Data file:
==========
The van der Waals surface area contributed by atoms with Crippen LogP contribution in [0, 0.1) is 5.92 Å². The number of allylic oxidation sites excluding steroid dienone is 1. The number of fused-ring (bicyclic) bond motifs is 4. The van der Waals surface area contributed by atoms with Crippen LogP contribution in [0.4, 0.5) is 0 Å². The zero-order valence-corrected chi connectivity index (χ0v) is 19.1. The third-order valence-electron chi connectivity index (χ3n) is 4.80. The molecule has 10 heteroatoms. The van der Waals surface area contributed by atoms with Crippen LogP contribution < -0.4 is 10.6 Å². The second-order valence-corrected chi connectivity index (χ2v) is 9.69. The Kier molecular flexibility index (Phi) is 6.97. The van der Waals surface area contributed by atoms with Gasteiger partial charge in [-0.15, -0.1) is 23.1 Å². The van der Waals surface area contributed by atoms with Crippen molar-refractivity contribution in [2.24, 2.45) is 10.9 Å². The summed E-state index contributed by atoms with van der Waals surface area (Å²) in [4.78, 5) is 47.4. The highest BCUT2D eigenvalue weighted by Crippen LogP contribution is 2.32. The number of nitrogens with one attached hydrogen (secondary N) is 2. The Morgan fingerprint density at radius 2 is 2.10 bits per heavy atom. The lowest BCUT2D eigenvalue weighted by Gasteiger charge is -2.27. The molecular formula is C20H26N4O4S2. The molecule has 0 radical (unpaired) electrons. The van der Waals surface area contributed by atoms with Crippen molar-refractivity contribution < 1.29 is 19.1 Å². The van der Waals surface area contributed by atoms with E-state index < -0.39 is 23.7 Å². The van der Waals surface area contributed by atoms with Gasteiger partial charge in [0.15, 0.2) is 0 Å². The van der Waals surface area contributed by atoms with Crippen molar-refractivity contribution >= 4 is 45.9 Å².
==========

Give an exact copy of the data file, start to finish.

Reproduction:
The van der Waals surface area contributed by atoms with Crippen LogP contribution in [0, 0.1) is 5.92 Å². The number of allylic oxidation sites excluding steroid dienone is 1. The number of fused-ring (bicyclic) bond motifs is 4. The van der Waals surface area contributed by atoms with Crippen LogP contribution in [0.4, 0.5) is 0 Å². The zero-order valence-corrected chi connectivity index (χ0v) is 19.1. The third-order valence-electron chi connectivity index (χ3n) is 4.80. The molecule has 10 heteroatoms. The van der Waals surface area contributed by atoms with Crippen LogP contribution < -0.4 is 10.6 Å². The second-order valence-corrected chi connectivity index (χ2v) is 9.69. The Kier molecular flexibility index (Phi) is 6.97. The van der Waals surface area contributed by atoms with Gasteiger partial charge in [-0.15, -0.1) is 23.1 Å². The van der Waals surface area contributed by atoms with Crippen molar-refractivity contribution in [2.24, 2.45) is 10.9 Å². The summed E-state index contributed by atoms with van der Waals surface area (Å²) in [4.78, 5) is 47.4. The highest BCUT2D eigenvalue weighted by Crippen LogP contribution is 2.32. The number of nitrogens with one attached hydrogen (secondary N) is 2. The Morgan fingerprint density at radius 2 is 2.10 bits per heavy atom. The lowest BCUT2D eigenvalue weighted by Gasteiger charge is -2.27. The molecular formula is C20H26N4O4S2. The molecule has 0 radical (unpaired) electrons. The van der Waals surface area contributed by atoms with Crippen molar-refractivity contribution < 1.29 is 19.1 Å². The van der Waals surface area contributed by atoms with E-state index < -0.39 is 23.7 Å². The van der Waals surface area contributed by atoms with Gasteiger partial charge in [0.15, 0.2) is 0 Å². The van der Waals surface area contributed by atoms with Crippen molar-refractivity contribution >= 4 is 45.9 Å².